Lecture Capture is becoming a ubiquitous educational technology in higher education because it allows students to have the flexible experience that they expect in a blended or fully online class. Lecture capture can take on a number of forms, and serve several purposes depending upon the pedagogical needs of the professor. It can be used to record lectures for students who may miss class or need a review, or can be provided in advance of class meetings to front load content that may be needed for a lab or experiential exercise. It may involve a classic, performative lecture led by a professor, or may simply be a demonstration of a crucial skill or technique that requires repetition for retention.
The Office of the Provost asked the Academic Technology department to investigate the use of lecture capture at FSCJ, for the launching of a pilot project in the Fall of 2017. The presentation below is a summary of the team's findings, with information about how professors and lecturers can become involved, or obtain more information.
After numerous discussions around offering, supporting, and defining how Lecture Capture could be used at FSCJ, the Academic Technology team created a presentation that can be viewed here.
When we engaged in our preliminary research, we found that many colleges and universities already utilize lecture capture technology, but for a variety of purposes and with different capabilities. We began, therefore, to define what it would mean at our institution, based upon faculty and student needs.
These three educational institutions provide enlightening examples of what lecture capture can be and how it can function.
UC Berkeley provides a several different "tiers" of lecture capture through their libraries and the academic technology department. Departments can pay for a fully staffed studio experience for high volume courses, or professors can use a more automated lecture room with lower production value. They also offer equipment for professors to check out for more DIY projects.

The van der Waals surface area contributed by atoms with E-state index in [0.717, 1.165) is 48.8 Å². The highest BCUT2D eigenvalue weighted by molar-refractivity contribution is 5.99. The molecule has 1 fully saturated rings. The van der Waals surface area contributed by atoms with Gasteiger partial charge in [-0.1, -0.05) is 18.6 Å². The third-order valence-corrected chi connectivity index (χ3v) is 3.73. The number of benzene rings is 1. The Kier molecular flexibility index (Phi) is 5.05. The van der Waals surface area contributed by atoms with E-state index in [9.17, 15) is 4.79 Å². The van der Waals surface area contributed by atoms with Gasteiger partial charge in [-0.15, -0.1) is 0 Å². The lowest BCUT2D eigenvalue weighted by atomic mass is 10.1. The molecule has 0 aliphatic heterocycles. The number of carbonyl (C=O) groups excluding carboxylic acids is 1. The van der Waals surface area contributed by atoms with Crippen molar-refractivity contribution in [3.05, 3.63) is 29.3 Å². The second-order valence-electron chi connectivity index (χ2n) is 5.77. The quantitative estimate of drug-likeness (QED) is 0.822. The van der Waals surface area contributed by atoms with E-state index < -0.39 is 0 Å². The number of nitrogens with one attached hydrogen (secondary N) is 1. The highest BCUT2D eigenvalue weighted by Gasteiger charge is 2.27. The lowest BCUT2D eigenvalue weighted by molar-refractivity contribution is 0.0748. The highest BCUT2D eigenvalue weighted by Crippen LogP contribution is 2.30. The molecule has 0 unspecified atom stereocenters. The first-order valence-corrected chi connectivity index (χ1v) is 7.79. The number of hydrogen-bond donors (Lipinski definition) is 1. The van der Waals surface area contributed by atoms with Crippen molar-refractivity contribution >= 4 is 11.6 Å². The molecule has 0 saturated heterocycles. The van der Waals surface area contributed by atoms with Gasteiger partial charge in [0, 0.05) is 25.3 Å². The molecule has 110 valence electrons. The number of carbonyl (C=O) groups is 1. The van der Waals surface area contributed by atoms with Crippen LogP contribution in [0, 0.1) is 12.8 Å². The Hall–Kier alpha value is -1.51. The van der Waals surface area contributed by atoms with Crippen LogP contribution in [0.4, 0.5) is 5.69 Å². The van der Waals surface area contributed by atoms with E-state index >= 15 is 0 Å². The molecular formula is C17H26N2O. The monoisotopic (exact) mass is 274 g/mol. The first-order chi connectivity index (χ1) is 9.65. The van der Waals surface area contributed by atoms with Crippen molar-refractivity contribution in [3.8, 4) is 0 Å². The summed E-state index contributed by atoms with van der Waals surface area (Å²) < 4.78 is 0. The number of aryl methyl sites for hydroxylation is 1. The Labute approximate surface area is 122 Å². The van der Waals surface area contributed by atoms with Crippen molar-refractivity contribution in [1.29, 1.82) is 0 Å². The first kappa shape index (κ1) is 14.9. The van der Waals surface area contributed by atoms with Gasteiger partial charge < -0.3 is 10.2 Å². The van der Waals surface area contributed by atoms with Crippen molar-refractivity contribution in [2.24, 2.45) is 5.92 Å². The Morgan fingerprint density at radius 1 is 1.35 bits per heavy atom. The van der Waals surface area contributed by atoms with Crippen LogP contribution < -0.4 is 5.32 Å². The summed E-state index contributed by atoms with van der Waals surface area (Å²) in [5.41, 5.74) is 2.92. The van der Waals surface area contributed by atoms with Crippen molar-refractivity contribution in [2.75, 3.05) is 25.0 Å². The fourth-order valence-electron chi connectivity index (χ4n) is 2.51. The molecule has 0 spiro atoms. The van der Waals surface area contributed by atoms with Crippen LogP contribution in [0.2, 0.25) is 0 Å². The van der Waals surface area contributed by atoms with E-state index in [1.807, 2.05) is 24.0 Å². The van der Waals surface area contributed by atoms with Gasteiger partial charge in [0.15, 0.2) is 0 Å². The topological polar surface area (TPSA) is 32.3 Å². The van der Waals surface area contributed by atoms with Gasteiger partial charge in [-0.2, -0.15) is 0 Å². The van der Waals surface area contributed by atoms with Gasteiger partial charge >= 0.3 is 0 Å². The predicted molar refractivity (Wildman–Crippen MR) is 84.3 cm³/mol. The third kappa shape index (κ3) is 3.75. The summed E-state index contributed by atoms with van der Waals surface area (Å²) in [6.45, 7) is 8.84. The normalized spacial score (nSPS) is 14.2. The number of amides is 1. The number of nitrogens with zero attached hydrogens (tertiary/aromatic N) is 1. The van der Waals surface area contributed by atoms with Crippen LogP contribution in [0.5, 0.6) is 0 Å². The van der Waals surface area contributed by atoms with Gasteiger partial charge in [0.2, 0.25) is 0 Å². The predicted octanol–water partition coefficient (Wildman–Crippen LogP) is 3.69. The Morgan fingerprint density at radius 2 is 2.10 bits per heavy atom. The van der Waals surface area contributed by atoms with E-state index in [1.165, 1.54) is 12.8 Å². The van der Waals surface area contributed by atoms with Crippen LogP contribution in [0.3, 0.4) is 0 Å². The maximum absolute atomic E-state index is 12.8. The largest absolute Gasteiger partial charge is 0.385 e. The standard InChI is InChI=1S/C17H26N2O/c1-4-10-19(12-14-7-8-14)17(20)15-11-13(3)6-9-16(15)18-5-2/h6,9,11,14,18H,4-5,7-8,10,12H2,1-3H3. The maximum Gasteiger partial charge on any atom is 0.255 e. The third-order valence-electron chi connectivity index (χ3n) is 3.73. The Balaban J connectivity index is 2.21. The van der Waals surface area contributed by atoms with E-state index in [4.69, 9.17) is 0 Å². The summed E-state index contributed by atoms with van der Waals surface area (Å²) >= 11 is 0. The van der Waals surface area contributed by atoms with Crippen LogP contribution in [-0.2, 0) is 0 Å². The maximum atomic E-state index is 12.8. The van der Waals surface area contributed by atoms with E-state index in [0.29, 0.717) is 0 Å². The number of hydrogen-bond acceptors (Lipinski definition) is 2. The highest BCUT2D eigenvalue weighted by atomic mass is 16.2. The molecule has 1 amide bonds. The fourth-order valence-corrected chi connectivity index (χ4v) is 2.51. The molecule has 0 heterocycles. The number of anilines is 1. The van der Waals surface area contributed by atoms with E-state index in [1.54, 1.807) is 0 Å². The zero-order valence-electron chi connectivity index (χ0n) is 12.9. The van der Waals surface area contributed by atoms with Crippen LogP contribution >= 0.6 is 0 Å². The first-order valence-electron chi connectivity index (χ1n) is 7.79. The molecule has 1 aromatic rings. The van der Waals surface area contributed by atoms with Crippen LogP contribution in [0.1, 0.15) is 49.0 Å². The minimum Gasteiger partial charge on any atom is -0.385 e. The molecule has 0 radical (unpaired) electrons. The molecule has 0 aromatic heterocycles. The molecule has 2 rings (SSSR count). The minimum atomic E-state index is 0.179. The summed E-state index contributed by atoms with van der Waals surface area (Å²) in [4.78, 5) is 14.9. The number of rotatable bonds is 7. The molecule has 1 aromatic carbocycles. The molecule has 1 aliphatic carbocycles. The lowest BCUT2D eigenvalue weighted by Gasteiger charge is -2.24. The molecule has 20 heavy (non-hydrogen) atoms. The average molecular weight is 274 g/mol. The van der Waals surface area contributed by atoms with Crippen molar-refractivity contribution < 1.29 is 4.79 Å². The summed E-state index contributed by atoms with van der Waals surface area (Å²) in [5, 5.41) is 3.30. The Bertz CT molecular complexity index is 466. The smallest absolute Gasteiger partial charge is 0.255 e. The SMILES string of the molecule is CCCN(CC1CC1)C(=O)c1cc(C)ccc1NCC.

The University of Florida utilizes a fully automated lecture capture program, in which certain high-demand classes are scheduled for auto-record and upload after each meeting. Professors can also use an automated calendar to request the use of lecture capture classrooms on a less regular basis.
Finally, Indian River Community College has invested heavily in lecrure capture technology (Echo 360), that they use in combination with data and analytics to provide new synchronous and asynchronous channels for student/faculty communication and collaboration. They have seen an increase in student performance and rentention as a result of this campus-wide initiative.
Having taken a look at the needs of FSCJ, as well as the implementation of the lecture capture field at other institutions, we then set out to define the minimum parameters for launching a lecture capture pilot.
The most expensive, and most crucial, resource required to begin the lecture capture pilot is the video capture and storage device. FSCJ currently utilizes Kaltura MediaSpace's media portal campuswide, so it was important to ensure that a compatible product was purchased. Both hardware and software solutions were considered, based upon cost, ease of use, and versatility of the recording and viewing experience.
FSCJ already had access to CaptureSpace Lite, a Kaltura tool that was intended for screencasts and podcasting, but that could be adapted to produce rudimentary lecture captures.
This slide shows a screenshot of a lecture capture done using CaptureSpace Lite. Click here to view an entire recorded CaptureSpace Lite example.
FSCJ's Academic Technology department will be launching the Lecture Capture pilot in a classroom at the Deerwood Center, which will be supported by the Multimedia and Educational Technology teams. If you are interested in participating in the pilot, or would like more information, email EdTech@fscj.edu.